And now, a “mere” 150+ years later, the pines are thriving and thick. Each spring the new tips sprout and green pollen dusts my car, the deck and my house; it seems another place altogether from the old photos I have.
Yes, I am a railfan. And a fan of history, for I am surrounded by the sound of whistles, the chuff of steam, the clatter of Chinese picks and shovels so long ago. I can hear them at night, along with the diesels.
Make no mistake. I do not profess to be an “expert” regarding the rails. I'm just one guy who can appreciate the sound of an EMD set of traction motors howling downhill, or mixed consists of EMD and GE locomotives on the #2 eastbound track notched into Run 8 as engineers pour sand to the rails and hope, with the requisite 2.5% grade, that their 12,000-ton grain trains or pigs or mixed manifest or Z-trains or passenger trains encounter no difficulties in their runs up The Hill.
For that is where I live, and what the bulk of this blog will deal with: Union Pacific's Roseville Subdivision, and the 139 miles between Roseville, California and the next crew-change spot, Sparks, Nevada. And yet, not just this line (the number 1 and number 2 tracks on the Roseville Sub) but others as well.
My admitted soft spots:
1. Locomotives. Nothing like a set of 5 modern diesel-electric locomotives passing by at track speed in Run 8. Nothing.
2. The cab. The interiors of locomotives fascinate me, not only because insight into any loco cab is rare, but because of the crew and employee dynamics that occur there.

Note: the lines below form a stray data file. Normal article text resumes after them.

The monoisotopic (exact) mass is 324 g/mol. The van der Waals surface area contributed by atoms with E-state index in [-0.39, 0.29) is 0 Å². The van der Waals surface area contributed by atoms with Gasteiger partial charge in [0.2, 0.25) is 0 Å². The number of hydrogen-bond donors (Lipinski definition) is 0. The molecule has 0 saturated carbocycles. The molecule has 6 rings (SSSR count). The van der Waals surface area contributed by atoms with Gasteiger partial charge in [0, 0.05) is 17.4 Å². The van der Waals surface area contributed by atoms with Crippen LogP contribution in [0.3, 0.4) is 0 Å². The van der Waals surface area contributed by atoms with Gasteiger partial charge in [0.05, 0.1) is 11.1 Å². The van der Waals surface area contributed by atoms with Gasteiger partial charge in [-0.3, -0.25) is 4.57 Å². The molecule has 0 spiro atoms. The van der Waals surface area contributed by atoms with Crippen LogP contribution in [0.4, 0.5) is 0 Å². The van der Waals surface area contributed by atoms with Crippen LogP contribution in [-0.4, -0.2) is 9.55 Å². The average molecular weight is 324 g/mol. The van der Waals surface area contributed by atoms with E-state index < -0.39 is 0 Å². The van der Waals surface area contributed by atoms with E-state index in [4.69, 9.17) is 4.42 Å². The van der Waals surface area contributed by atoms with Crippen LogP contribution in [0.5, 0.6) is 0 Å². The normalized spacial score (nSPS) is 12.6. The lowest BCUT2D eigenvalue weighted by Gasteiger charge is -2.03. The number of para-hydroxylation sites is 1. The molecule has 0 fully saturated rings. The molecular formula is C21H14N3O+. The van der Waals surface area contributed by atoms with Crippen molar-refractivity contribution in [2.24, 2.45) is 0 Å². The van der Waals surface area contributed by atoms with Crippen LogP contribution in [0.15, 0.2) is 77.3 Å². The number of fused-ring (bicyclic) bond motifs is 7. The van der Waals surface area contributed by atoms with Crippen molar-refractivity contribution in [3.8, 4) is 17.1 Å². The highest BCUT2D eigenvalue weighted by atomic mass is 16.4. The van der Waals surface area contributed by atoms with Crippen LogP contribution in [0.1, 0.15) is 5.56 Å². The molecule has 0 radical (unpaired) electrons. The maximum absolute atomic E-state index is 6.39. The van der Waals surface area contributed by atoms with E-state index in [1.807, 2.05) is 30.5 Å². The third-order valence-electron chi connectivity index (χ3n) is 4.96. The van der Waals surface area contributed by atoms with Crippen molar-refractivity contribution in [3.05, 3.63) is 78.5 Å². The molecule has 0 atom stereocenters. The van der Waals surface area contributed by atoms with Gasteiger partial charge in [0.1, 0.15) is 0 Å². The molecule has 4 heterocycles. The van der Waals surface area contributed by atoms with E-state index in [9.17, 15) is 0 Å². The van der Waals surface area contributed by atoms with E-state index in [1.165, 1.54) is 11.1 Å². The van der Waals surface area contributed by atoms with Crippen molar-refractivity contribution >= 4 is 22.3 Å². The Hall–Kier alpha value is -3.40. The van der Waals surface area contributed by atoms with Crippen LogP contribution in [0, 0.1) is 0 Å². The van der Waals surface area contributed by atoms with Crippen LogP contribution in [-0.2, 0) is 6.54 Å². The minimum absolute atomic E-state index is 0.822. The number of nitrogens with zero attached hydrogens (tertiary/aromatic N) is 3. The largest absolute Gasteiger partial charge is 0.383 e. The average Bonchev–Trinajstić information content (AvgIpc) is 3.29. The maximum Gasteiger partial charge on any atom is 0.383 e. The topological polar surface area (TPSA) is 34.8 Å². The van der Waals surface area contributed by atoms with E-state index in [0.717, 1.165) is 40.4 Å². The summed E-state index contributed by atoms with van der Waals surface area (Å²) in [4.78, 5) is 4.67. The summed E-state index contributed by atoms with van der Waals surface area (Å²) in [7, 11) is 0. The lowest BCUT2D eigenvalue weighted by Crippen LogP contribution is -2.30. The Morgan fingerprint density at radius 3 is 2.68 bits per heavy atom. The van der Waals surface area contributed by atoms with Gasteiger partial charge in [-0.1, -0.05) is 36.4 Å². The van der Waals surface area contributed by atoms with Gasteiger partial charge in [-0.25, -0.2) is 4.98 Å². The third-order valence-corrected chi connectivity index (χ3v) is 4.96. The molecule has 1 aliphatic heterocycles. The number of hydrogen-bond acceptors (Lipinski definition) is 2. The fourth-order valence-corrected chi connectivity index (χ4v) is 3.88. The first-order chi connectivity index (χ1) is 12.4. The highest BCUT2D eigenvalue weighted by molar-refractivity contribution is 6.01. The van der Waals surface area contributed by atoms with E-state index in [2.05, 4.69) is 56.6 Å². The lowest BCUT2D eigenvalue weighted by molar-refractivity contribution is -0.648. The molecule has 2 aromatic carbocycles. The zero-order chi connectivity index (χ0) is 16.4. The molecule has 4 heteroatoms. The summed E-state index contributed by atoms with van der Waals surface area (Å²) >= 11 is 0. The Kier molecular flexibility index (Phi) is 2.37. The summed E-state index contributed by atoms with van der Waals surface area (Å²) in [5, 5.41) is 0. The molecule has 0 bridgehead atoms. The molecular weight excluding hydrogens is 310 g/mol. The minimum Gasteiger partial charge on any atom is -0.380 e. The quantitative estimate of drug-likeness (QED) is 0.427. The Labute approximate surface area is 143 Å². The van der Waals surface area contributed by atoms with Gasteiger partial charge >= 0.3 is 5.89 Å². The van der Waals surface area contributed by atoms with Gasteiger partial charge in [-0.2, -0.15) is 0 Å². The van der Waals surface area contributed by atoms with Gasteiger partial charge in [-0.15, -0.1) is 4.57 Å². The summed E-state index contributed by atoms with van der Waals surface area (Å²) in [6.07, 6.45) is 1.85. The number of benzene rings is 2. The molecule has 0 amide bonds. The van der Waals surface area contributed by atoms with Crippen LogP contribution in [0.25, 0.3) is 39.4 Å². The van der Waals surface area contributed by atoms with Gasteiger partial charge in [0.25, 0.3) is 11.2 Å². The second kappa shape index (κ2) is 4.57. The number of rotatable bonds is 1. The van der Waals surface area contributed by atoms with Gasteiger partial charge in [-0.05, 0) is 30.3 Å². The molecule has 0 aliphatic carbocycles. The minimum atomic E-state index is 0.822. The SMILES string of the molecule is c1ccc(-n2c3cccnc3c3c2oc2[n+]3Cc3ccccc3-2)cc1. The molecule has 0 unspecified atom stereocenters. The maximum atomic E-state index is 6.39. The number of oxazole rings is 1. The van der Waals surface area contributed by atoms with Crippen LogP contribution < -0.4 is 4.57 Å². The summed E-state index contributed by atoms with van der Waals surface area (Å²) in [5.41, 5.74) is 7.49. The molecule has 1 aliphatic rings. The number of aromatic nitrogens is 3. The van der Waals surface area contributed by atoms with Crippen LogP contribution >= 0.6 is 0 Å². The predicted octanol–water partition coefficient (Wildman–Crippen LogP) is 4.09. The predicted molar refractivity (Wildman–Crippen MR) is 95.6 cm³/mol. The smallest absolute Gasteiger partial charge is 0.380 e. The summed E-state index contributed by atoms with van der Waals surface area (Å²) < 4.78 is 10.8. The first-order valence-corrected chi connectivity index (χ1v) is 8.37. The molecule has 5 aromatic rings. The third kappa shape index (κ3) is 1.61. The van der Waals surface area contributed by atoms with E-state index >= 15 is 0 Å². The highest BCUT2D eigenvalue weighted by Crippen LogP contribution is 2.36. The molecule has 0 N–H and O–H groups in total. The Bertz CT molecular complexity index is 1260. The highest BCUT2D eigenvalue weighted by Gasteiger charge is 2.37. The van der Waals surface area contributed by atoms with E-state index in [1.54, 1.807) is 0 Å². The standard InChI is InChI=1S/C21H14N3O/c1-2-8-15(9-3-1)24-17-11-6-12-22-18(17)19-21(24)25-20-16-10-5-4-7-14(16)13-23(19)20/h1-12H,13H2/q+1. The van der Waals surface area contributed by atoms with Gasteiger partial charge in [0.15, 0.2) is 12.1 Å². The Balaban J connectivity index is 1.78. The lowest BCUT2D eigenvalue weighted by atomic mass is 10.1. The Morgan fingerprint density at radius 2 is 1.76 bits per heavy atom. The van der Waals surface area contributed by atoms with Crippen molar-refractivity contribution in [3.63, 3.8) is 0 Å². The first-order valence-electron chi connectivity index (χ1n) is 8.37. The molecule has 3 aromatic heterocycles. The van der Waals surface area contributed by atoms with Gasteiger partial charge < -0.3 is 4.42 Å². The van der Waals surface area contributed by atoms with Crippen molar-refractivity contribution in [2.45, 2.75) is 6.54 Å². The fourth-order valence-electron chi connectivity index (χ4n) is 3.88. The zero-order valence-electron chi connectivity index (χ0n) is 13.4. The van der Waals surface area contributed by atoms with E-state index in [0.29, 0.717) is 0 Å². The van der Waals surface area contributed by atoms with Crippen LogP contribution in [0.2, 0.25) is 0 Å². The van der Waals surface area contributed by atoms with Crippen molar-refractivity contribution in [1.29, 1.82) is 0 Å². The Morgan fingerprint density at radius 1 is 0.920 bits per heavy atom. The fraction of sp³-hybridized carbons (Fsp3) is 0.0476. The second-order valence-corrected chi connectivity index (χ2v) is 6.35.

3. Employees, working conditions, unions. And the relationships between these areas and our Class I railroads.
If you are an employee and wish to write for the blog in full concert or anonymously, please write me at firstname.lastname@example.org. I would enjoy nothing more than engineers, conductors, MOW workers, dispatchers and others to utilize this blog as a focal point of issues, information and safety alerts.
If you wish to comment (and I heartily encourage any and all comments) then please do so.
I fully recognize the general adverse nature that exists between railroad employees and their employers. You need not post or write your true name(s) and/or locations either in regard to comments or entries.
And finally: please do not label me anti-industry or anti-Class I. I am, however, a realist when it comes to the history of this nation and its railroads and, moreover, railroads' military origins.
One thing I do know:
The Class I railroads -- and railroaders -- are frequently their own worst enemies in terms of self-promulgation and promotion for the future. Sometimes it seems as though railroads refuse to hire those who don't already hate the system.
If Class I railroads (railway companies with a minimum annual operating revenue exceeding $319.3 million) in North America are to continue, this practice has to stop. The Major Players, to include CSX, BNSF, Union Pacific and Norfolk Southern need to collectively change their Corporate Cultures.
But -- in the meantime -- let the rails sing with traffic, movement, employment.